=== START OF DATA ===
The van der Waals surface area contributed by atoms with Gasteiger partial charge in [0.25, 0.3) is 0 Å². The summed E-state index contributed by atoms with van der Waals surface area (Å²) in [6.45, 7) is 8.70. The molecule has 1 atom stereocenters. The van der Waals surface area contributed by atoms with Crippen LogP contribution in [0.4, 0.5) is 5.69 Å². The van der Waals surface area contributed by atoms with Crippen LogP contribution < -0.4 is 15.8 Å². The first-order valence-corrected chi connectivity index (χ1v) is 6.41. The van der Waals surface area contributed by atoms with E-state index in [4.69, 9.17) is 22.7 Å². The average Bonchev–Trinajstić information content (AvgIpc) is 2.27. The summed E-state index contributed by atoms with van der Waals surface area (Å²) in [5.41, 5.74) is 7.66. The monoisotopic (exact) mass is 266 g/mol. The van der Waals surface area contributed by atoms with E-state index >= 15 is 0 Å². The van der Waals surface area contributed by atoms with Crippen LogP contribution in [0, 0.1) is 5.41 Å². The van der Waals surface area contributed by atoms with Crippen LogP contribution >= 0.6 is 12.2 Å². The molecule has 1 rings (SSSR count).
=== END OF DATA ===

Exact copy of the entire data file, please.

The van der Waals surface area contributed by atoms with Gasteiger partial charge in [0.25, 0.3) is 0 Å². The summed E-state index contributed by atoms with van der Waals surface area (Å²) in [6.45, 7) is 8.70. The molecule has 1 atom stereocenters. The van der Waals surface area contributed by atoms with Crippen LogP contribution in [0.4, 0.5) is 5.69 Å². The van der Waals surface area contributed by atoms with Crippen LogP contribution < -0.4 is 15.8 Å². The first-order valence-corrected chi connectivity index (χ1v) is 6.41. The van der Waals surface area contributed by atoms with E-state index in [4.69, 9.17) is 22.7 Å². The average Bonchev–Trinajstić information content (AvgIpc) is 2.27. The summed E-state index contributed by atoms with van der Waals surface area (Å²) in [5.41, 5.74) is 7.66. The monoisotopic (exact) mass is 266 g/mol. The van der Waals surface area contributed by atoms with E-state index >= 15 is 0 Å². The van der Waals surface area contributed by atoms with Crippen LogP contribution in [0, 0.1) is 5.41 Å². The van der Waals surface area contributed by atoms with Crippen LogP contribution >= 0.6 is 12.2 Å². The molecule has 1 rings (SSSR count).